FITT Toolbox: Patnership Management


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FITT Toolbox: Patnership Management

  1. 1. Partnership Management FITT– Fostering Interregional Exchange in ICT Technology Transfer – www.FITT-for-Innovation.euExcept where otherwise noted, this work is licensed under a Creative Commons Attribution 3.0 License.
  2. 2. Partnership Strategy Partnership management Is the process of following up on and maintaining relationships with partnersSetting up a research partnership can be one of the most important decisions that a TTO needs to makeThe right partnerships can push innovation, ideas and new opportunities2 | 03/2011 Partnership Strategy
  3. 3. Partnership Strategy Stages in cooperation and partnerships Different stages in cooperation require different approaches of partners and different levels of agreementsCoordination Strategic and PartnershipCommitment Partner Common Activities Long-time Cooperation Several Projects Project Strategic Meaning 3 | 03/2011 Partnership Strategy
  4. 4. Process of cultivating partnershipsFour important steps within the process of cultivating partnerships: 1. Establish partnerships 2. Determine governance 3. Formalize partnerships 4. Maintain relationships4 | 03/2011 Partnership Strategy
  5. 5. Step 1: Establish partnerships Determine in an early stage to what extent a partner will be involved in a project or collaboration on short or long term At IBBT : four types of partnerships: •Alliance partners •Research partners •Project partners •Strategic PartnersThe goal of the cooperation, the actions undertaken and the details of the agreement differ according to the involvement of the partners5 | 03/2011 Partnership Strategy
  6. 6. Step 2: Determine governance Be clear about how you will work together to achieve the goals Example  Project Management: governance is the process of decision making6 | 03/2011 Partnership Strategy
  7. 7. Step 3: Formalize partnerships Effectively managing the engagement of one or more partners require formal agreements Be clear about roles and responsibilities of partners in the agreement Also helpful when something does go wrong within the partnership.The range of typical partner management agreements includes: Informal agreements between two or more partners to work together Memoranda of understanding (MOUs) or Letter of Intent LOI’s Legal Contracts, Bi-Lateral Agreements ...7 | 03/2011 Partnership Strategy
  8. 8. Step 4: Maintain relationships A strong relationship does not stop with the signing of an agreement Frequent communication during the process of collaboration - formally or informally – to check whether all parties are satisfied with the partnership8 | 03/2011 Partnership Strategy
  9. 9. Who? Stakeholders Researchers In most cases the research partner is responsible for the research methodology and the work breakdown. Industry Since the projects within IBBT are market driven, it is clear that the industrial partner defines the expected outcome of the collaboration. Technology Transfer Officers (TTO’s) The TTO guides the procedure of formalising the partnership and tackles all issues concerning IP. External Consultants Legal issues are in many cases handled by an external consultant. Policy Makers Policy makers influence the fields of activity in which research is carried out.9 | 03/2011 Partnership Strategy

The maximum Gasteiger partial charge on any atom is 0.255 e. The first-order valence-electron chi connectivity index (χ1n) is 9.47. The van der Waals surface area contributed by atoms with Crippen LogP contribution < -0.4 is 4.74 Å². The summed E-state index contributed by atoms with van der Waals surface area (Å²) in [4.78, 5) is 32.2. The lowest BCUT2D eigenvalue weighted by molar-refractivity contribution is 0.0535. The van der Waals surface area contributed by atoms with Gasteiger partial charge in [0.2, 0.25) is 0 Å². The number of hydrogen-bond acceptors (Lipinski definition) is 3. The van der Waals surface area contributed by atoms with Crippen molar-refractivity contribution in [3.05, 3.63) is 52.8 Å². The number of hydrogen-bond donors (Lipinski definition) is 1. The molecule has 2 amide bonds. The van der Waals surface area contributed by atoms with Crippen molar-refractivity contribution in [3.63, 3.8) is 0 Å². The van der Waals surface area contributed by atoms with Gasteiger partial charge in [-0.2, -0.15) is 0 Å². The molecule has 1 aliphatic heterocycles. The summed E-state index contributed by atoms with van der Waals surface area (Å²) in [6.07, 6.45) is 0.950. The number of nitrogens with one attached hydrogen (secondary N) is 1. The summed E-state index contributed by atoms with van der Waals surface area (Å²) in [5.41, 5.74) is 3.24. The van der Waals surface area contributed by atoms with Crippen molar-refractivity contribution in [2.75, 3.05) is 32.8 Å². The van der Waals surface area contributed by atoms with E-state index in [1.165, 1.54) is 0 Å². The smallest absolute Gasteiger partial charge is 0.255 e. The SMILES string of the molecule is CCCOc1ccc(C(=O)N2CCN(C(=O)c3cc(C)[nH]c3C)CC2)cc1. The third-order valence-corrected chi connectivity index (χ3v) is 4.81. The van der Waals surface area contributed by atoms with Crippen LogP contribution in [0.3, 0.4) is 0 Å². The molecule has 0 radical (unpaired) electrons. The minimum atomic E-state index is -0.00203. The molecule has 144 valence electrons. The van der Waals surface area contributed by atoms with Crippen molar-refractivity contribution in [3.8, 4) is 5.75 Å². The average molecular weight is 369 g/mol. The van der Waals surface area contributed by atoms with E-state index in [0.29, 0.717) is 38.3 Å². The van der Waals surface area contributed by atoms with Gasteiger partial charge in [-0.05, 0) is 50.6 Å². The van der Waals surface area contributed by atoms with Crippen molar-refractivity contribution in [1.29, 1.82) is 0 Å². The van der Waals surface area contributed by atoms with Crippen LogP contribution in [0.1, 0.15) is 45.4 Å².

10. 10. Pro’s & Cons Pro’s • Clear identification of roles and responsibilities of partners and of all partners’ expectations. • Research organisations offer third parties expertise in particular research fields and methods • Research organisations can develop their expert skills further, by working together with third parties. • For many third parties, partnering with a research organisation gives them credibility and is a kind of guarantee for rigorous research done. It can help to raise the impact of the research when disseminating the findings. • Third parties can provide valuable information about the needs, perspectives and experiences of the users. • Research partners can benefit from the access to the third parties network to enhance the impact of the research. • A partnership agreement creates transparency and a clear understanding of the common goals and the way to work together. • Partnership management also clarifies all possible issues about IP and IPR.10 | 03/2011 Partnership Strategy
  11. 11. Pro’s & Cons Cons • Setting up a partnership takes time. Agreeing on a partnership agreement can be time-consuming because it assumes a combination of content-details of the research/work to be done and the legal obligations. • Finding the right balance between the commercial point of view of an industrial partner and the fundamental research desire of a research group is not always easy.11 | 03/2011 Partnership Strategy
  12. 12. Rationale Working with partners can broaden the scope of what the projects can achieve. The goal in partnerships is to achieve more than individual partners can achieve on their own12 | 03/2011 Partnership Strategy
  13. 13. Impact It is very important that partners share a common vision and purpose and that this is reflected in a formal partnership We recommend that a partnership is formalised in a detailed partner or consortium agreement, clearly stipulating the common goal of the collaboration, all do’s and donts and all legal aspects Especially within the context of a research project it is important that there is a clear understanding of what the IP outcome will be and how knowledge will be used and/or shared by the partners13 | 03/2011 Partnership Strategy